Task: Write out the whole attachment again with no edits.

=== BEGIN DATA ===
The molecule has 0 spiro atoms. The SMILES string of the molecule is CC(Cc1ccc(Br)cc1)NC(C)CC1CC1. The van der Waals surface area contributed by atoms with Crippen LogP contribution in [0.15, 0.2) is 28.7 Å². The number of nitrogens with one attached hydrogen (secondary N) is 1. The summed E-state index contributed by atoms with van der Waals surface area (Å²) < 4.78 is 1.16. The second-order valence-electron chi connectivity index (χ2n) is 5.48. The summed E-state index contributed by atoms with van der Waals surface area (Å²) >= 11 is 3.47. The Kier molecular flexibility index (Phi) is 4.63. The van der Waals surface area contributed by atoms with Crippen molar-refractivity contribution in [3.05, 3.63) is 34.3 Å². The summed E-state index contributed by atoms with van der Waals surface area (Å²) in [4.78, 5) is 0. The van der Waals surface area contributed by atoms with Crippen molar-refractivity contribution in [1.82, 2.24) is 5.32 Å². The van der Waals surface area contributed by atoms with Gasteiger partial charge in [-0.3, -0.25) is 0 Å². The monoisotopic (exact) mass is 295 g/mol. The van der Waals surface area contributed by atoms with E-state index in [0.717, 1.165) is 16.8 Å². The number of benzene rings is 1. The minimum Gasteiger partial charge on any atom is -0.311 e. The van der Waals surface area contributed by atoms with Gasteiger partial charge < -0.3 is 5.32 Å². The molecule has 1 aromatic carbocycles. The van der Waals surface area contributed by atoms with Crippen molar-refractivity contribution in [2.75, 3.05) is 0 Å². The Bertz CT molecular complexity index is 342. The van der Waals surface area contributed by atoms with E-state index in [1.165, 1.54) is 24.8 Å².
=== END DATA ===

The molecule has 0 spiro atoms. The SMILES string of the molecule is CC(Cc1ccc(Br)cc1)NC(C)CC1CC1. The van der Waals surface area contributed by atoms with Crippen LogP contribution in [0.15, 0.2) is 28.7 Å². The number of nitrogens with one attached hydrogen (secondary N) is 1. The summed E-state index contributed by atoms with van der Waals surface area (Å²) < 4.78 is 1.16. The second-order valence-electron chi connectivity index (χ2n) is 5.48. The summed E-state index contributed by atoms with van der Waals surface area (Å²) >= 11 is 3.47. The Kier molecular flexibility index (Phi) is 4.63. The van der Waals surface area contributed by atoms with Crippen molar-refractivity contribution in [3.05, 3.63) is 34.3 Å². The summed E-state index contributed by atoms with van der Waals surface area (Å²) in [4.78, 5) is 0. The van der Waals surface area contributed by atoms with Crippen molar-refractivity contribution in [1.82, 2.24) is 5.32 Å². The van der Waals surface area contributed by atoms with Gasteiger partial charge in [-0.3, -0.25) is 0 Å². The monoisotopic (exact) mass is 295 g/mol. The van der Waals surface area contributed by atoms with E-state index in [0.717, 1.165) is 16.8 Å². The number of benzene rings is 1. The minimum Gasteiger partial charge on any atom is -0.311 e. The van der Waals surface area contributed by atoms with Gasteiger partial charge < -0.3 is 5.32 Å². The molecule has 1 aromatic carbocycles. The van der Waals surface area contributed by atoms with Crippen molar-refractivity contribution in [2.75, 3.05) is 0 Å². The Bertz CT molecular complexity index is 342. The van der Waals surface area contributed by atoms with E-state index in [1.165, 1.54) is 24.8 Å².